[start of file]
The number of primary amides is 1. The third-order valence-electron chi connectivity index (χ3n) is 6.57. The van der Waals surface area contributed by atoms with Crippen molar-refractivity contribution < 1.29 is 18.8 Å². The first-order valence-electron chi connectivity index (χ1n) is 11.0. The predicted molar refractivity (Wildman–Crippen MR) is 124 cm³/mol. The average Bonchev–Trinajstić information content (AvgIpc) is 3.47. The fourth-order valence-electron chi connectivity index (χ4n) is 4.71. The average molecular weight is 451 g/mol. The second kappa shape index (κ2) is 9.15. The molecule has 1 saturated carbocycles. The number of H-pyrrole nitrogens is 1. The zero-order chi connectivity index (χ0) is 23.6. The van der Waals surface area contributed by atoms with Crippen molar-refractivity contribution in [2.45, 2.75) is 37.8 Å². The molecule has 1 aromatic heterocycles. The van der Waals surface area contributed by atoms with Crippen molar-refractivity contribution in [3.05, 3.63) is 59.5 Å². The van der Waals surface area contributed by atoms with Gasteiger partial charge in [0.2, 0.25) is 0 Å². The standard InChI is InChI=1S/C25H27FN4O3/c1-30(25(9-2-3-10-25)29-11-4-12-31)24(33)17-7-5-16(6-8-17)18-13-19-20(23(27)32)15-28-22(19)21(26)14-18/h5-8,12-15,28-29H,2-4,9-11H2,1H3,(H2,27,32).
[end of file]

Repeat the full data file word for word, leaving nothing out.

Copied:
The number of primary amides is 1. The third-order valence-electron chi connectivity index (χ3n) is 6.57. The van der Waals surface area contributed by atoms with Crippen molar-refractivity contribution < 1.29 is 18.8 Å². The first-order valence-electron chi connectivity index (χ1n) is 11.0. The predicted molar refractivity (Wildman–Crippen MR) is 124 cm³/mol. The average Bonchev–Trinajstić information content (AvgIpc) is 3.47. The fourth-order valence-electron chi connectivity index (χ4n) is 4.71. The average molecular weight is 451 g/mol. The second kappa shape index (κ2) is 9.15. The molecule has 1 saturated carbocycles. The number of H-pyrrole nitrogens is 1. The zero-order chi connectivity index (χ0) is 23.6. The van der Waals surface area contributed by atoms with Crippen molar-refractivity contribution in [2.45, 2.75) is 37.8 Å². The molecule has 1 aromatic heterocycles. The van der Waals surface area contributed by atoms with Crippen molar-refractivity contribution in [3.05, 3.63) is 59.5 Å². The van der Waals surface area contributed by atoms with Gasteiger partial charge in [0.2, 0.25) is 0 Å². The standard InChI is InChI=1S/C25H27FN4O3/c1-30(25(9-2-3-10-25)29-11-4-12-31)24(33)17-7-5-16(6-8-17)18-13-19-20(23(27)32)15-28-22(19)21(26)14-18/h5-8,12-15,28-29H,2-4,9-11H2,1H3,(H2,27,32).